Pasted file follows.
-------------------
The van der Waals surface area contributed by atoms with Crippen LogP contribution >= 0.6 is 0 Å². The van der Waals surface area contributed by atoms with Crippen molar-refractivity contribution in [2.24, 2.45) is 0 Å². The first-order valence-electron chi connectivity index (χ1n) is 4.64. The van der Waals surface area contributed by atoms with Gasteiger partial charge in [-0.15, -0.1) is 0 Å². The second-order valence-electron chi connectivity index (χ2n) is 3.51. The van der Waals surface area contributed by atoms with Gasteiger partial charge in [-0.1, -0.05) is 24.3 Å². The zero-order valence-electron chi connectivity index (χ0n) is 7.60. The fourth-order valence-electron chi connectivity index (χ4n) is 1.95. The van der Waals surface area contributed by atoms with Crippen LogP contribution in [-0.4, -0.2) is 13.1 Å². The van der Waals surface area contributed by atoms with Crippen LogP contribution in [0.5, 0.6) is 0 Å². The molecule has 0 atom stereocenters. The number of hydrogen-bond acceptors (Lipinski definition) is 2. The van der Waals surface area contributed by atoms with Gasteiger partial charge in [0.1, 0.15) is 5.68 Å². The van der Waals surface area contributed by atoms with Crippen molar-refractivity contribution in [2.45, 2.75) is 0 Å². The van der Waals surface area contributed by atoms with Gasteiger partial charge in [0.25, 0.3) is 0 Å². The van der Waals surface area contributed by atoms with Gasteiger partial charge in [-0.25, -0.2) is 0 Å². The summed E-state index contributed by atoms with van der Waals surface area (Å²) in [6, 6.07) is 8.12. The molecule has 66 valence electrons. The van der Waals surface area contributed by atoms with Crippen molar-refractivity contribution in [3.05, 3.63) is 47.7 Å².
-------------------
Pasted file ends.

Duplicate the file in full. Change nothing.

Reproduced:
The van der Waals surface area contributed by atoms with Crippen LogP contribution >= 0.6 is 0 Å². The van der Waals surface area contributed by atoms with Crippen molar-refractivity contribution in [2.24, 2.45) is 0 Å². The first-order valence-electron chi connectivity index (χ1n) is 4.64. The van der Waals surface area contributed by atoms with Gasteiger partial charge in [-0.15, -0.1) is 0 Å². The second-order valence-electron chi connectivity index (χ2n) is 3.51. The van der Waals surface area contributed by atoms with Gasteiger partial charge in [-0.1, -0.05) is 24.3 Å². The zero-order valence-electron chi connectivity index (χ0n) is 7.60. The fourth-order valence-electron chi connectivity index (χ4n) is 1.95. The van der Waals surface area contributed by atoms with Crippen LogP contribution in [-0.4, -0.2) is 13.1 Å². The van der Waals surface area contributed by atoms with Crippen LogP contribution in [0.5, 0.6) is 0 Å². The molecule has 0 atom stereocenters. The number of hydrogen-bond acceptors (Lipinski definition) is 2. The van der Waals surface area contributed by atoms with Gasteiger partial charge in [0.1, 0.15) is 5.68 Å². The van der Waals surface area contributed by atoms with Crippen molar-refractivity contribution in [2.45, 2.75) is 0 Å². The van der Waals surface area contributed by atoms with Gasteiger partial charge in [0.25, 0.3) is 0 Å². The van der Waals surface area contributed by atoms with Gasteiger partial charge in [-0.25, -0.2) is 0 Å². The summed E-state index contributed by atoms with van der Waals surface area (Å²) in [6, 6.07) is 8.12. The molecule has 66 valence electrons. The van der Waals surface area contributed by atoms with Crippen molar-refractivity contribution in [3.05, 3.63) is 47.7 Å².